Pisistratus who was Athens ruler in 534 BC brought a new dimension to the Dionysian festivals; he instituted competitions in drama to take their place. The first completion that was conducted in the same year was won by Thespis. In the years that followed, these competitions grew in fame and they were very popular annually. Competitors, choregos, patrons who would be in charge of supporting the competitions were decided on by government authorities. However, as Cairns (2009) notes, the influential and wealthy people who were in charge of financing these arts did so in order to avoid paying taxes. The choregos who financed the arts were exempted from paying taxes in that particular year. This denotes that corruption is deep rooted in society and it has been among us for centuries. Plays and casts have been produced that teach and show how this vice is widely spread among us.

It is in this time that a number of core theatres were built and some of the major ones included the Delphi, Attic Theatre and the theatre of Dionysus that is located in Athens. The Dionysus theatre that was built at the foot of acropolis in Athens was spacious enough to be occupied by 17,000 spectators. These were times when the theatres would draw close to 30,000 people in a good day.  The terms amphitheatre and theatre are drawn from the Greek word theatron that refers to wooded spectator stands that were elected in this hill sides.

The actors in these times would wear very little or no make-up at all unlike the current actors. Instead they used masks that they carried and which had exaggerated facial expressions. The actors in ancient time would wear buskins or cothornos.  These were laced leather boots, they had laces running up to the knee level, very little scene play was involved in ancient theatre and most of the actions in the play were in form of an orchestra. However, as times changed and the significance was shifting from the chorus to those acting in the plays, action was ushered in stage.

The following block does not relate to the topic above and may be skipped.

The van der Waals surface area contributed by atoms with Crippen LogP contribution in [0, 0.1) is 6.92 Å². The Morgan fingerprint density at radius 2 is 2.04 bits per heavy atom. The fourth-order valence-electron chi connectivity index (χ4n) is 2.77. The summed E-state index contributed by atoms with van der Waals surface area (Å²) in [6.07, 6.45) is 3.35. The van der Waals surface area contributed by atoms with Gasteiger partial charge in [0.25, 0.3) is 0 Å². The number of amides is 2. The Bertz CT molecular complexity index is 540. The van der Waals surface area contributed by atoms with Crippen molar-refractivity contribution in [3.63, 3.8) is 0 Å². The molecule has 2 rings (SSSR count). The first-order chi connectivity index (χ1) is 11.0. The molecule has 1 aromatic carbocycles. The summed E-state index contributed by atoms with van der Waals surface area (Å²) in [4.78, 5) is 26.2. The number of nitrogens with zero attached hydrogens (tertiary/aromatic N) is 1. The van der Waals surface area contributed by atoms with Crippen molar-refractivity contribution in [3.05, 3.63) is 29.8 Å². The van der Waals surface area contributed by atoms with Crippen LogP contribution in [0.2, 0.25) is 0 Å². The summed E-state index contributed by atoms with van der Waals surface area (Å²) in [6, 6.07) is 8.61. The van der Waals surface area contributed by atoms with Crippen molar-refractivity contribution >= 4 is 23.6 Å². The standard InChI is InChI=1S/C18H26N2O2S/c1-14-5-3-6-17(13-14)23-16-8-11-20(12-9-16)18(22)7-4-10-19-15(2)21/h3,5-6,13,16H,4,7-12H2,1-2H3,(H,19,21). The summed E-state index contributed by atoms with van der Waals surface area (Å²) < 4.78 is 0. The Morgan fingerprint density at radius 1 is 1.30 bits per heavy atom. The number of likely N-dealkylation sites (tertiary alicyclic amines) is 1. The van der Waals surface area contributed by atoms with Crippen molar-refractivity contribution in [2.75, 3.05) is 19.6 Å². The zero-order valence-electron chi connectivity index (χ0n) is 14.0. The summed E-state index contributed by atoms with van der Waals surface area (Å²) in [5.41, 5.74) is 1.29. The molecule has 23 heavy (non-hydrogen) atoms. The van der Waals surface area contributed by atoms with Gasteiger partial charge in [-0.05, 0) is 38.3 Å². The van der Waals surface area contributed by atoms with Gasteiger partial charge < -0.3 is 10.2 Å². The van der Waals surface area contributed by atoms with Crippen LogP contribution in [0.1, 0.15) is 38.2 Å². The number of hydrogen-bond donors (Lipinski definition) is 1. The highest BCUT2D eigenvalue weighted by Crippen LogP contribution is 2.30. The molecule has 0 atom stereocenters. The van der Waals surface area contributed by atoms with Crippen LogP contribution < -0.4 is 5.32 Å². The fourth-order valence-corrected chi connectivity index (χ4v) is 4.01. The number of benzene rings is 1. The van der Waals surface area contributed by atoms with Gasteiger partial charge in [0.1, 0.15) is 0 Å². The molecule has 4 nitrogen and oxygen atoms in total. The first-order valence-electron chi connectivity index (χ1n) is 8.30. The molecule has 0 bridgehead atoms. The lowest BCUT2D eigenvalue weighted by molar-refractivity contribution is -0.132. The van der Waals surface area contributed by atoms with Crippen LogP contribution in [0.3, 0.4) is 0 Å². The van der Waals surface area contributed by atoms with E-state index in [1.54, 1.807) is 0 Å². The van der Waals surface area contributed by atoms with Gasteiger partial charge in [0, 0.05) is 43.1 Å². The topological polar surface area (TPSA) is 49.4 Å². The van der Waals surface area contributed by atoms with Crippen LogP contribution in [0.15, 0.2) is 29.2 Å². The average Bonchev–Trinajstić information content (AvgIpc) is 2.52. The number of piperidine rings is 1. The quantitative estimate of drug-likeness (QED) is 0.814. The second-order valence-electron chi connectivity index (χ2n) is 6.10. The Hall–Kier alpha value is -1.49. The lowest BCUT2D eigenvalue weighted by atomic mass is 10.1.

In the periods between 600 BC and 500 BC, dirtyramb had evolved significantly into a number of forms, most significantly was the satyr and the tragedy play. Tragedy is derived from a Greek word tragos denoting a goat and ode that refers to a song. This is a play that told a story that had religious teachings attached to it. Just as the biblical parables, tragedies were structured in a way that they were able to teach what was right and wrong in a person’s life. Tragedy plays were not specifically ended with very bad endings; similarly, they were neither designed to make the spectators laugh all the way. They were plays that had a theme of ritual purification attached to them. In Aristotle’s catharsis, another term is given rise to, the pathos, this is term that is borrowed from Greek and tends to imply to instructive sufferings. The same can be detected in the Spanish Tragedy by Thomas Kyd.